Jo (Right)

My name is Jo Robbertsen and I am from Adelaide, South Australia (born, raised, and still living here!)

In terms of my gender, I identify with the pronouns she/her, and in terms of my sexuality, I am a proud lesbian

I feel like the ‘journey to come out’ is quite, unfortunately, a continuous one. I think there is still a perception that you come out once, and that’s it, but in my experience, that’s not the case; you come out to people repeatedly for your whole life.

My initial coming out journey started at about ten or so when I finally began comprehending that my feelings towards other girls were tied to my sexuality.

I dared to have my first coming out encounter a few years later at about 13 or 14, and it was a private conversation I had with my Mum in my bedroom. I was frightened of many possible scenarios ranging from being told I couldn’t play sports with the girls anymore to being kicked out of home.

Thankfully nothing as jarring as that occurred, but my experience wasn’t without more silent and invisible rejection. And the truth is that whilst I had my first ‘coming out’ conversation with my Mum at 13 or 14, I continue to come out to this day.

The journey never ends. Whenever I meet someone new, I need to find an appropriate time and way to weave into a conversation that I am married, to a woman, BEFORE they assume I am in a heterosexual relationship. I need to get in quick in school settings before someone thinks my daughters have a Dad at home. It just doesn’t end.

I have worked for Optus for a very proud 15 years! Optus support its LGBTQIA+ employees In a never-ending amount of ways!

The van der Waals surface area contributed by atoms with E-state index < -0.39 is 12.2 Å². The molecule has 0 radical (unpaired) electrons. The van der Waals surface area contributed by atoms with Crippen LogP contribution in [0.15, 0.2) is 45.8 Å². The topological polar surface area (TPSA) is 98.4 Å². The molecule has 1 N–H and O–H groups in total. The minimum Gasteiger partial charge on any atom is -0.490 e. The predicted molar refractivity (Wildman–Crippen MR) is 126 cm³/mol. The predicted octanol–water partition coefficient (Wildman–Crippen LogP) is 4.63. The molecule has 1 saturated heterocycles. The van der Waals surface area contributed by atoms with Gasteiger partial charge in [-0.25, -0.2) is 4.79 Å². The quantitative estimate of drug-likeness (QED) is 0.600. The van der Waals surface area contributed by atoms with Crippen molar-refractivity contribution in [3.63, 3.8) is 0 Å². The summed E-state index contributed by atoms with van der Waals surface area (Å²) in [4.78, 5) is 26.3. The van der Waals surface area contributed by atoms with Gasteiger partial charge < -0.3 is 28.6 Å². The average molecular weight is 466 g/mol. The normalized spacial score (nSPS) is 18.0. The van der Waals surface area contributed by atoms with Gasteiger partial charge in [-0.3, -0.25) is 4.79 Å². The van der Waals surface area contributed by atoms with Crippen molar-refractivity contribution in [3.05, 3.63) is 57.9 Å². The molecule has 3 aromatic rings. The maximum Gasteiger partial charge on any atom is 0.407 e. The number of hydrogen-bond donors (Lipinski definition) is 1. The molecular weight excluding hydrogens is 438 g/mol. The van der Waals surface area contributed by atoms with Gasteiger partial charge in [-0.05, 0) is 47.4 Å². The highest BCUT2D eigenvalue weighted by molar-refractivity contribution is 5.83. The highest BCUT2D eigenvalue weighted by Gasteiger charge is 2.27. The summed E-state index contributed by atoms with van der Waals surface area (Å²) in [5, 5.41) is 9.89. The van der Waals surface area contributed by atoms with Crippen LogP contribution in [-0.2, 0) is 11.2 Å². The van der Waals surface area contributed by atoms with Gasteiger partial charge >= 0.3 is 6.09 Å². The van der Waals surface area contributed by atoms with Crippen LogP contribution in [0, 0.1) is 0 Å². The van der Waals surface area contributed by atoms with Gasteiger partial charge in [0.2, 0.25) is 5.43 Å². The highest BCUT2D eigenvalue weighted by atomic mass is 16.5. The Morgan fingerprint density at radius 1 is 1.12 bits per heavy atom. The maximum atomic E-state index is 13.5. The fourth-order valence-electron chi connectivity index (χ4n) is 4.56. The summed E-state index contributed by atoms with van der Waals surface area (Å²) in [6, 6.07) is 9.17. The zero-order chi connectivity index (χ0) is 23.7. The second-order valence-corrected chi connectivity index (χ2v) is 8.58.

Everything from the obvious like policies (such as parental leave) being inclusive of and recognising same-sex families, to ensuring there are clear guidelines and expectations (through both policies but also just organisational culture in general) around zero tolerance to bullying, harassment and discrimination, to a wonderful employee-led network specifically focused on making sure there are events, policies and an all-around safe and supportive environment and culture for Optus’ LGBTQIA+ employees and their allies.

Optus is also a premier partner of Sydney WorldPride and the Sydney Gay & Lesbian Mardi Gras. We now (thanks to the aforementioned amazing employee-led network) have rainbow lanyards to wear our security passes on proudly, and openness and use around the variety of existing pronouns are becoming more and more common.

When I said it’s never-ending, I meant it’s never-ending. Support for our LGBTQIA+ community is woven into our DNA, but that is just Optus – a wonderfully supportive and inclusive family to be a part of.

Being from Adelaide, it’s a little logistically challenging to get too actively involved in WorldPride (sad face). Still, of course, I was part of the proud group marching in the Mardi Gras Parade on the incredible Optus float!

The next big fight for the LGBTQIA+ community is to ensure we continue to fight for and protect our trans and non-binary siblings.

It’s no secret that trans individuals face significant challenges globally, including high rates of violence and discrimination. There are still 100s of our trans and gender-diverse community members being killed each year globally, and the suicide rate amongst these individuals is also alarmingly high.

As members of the broader LGBTQIA+ community and its allies, we must challenge all forms of transphobia whenever we encounter it actively! We need to educate others about the importance of gender diversity and inclusivity, and we need to work to create safer and more inclusive spaces for trans and non-binary people (advocating for gender-neutral bathrooms, training and educating staff on trans and non-binary issues, ensuring our events are welcoming and inclusive to all gender identities). It needs to continue to be a collective and deliberate effort!

We need our trans and non-binary siblings to know they are loved, seen, valued and heard!